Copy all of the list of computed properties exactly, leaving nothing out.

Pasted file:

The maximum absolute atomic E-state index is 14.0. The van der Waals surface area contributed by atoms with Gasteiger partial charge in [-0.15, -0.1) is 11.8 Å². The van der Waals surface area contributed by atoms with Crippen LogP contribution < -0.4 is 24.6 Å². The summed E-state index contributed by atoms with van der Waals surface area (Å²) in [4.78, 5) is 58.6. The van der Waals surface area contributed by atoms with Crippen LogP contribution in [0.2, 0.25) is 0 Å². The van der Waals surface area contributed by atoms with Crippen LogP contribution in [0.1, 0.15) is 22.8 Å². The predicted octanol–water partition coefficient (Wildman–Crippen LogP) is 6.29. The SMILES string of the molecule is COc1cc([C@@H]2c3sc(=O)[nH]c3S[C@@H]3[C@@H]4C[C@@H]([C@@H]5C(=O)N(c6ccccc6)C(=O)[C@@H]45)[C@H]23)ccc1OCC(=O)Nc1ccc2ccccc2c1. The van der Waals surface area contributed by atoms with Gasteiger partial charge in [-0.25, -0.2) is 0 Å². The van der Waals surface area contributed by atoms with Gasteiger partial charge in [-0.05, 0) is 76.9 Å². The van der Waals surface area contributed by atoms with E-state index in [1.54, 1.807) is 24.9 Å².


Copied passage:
The maximum absolute atomic E-state index is 14.0. The van der Waals surface area contributed by atoms with Gasteiger partial charge in [-0.15, -0.1) is 11.8 Å². The van der Waals surface area contributed by atoms with Crippen LogP contribution < -0.4 is 24.6 Å². The summed E-state index contributed by atoms with van der Waals surface area (Å²) in [4.78, 5) is 58.6. The van der Waals surface area contributed by atoms with Crippen LogP contribution in [0.2, 0.25) is 0 Å². The van der Waals surface area contributed by atoms with Crippen LogP contribution in [0.1, 0.15) is 22.8 Å². The predicted octanol–water partition coefficient (Wildman–Crippen LogP) is 6.29. The SMILES string of the molecule is COc1cc([C@@H]2c3sc(=O)[nH]c3S[C@@H]3[C@@H]4C[C@@H]([C@@H]5C(=O)N(c6ccccc6)C(=O)[C@@H]45)[C@H]23)ccc1OCC(=O)Nc1ccc2ccccc2c1. The van der Waals surface area contributed by atoms with Gasteiger partial charge in [-0.25, -0.2) is 0 Å². The van der Waals surface area contributed by atoms with Gasteiger partial charge in [-0.05, 0) is 76.9 Å². The van der Waals surface area contributed by atoms with E-state index in [1.54, 1.807) is 24.9 Å².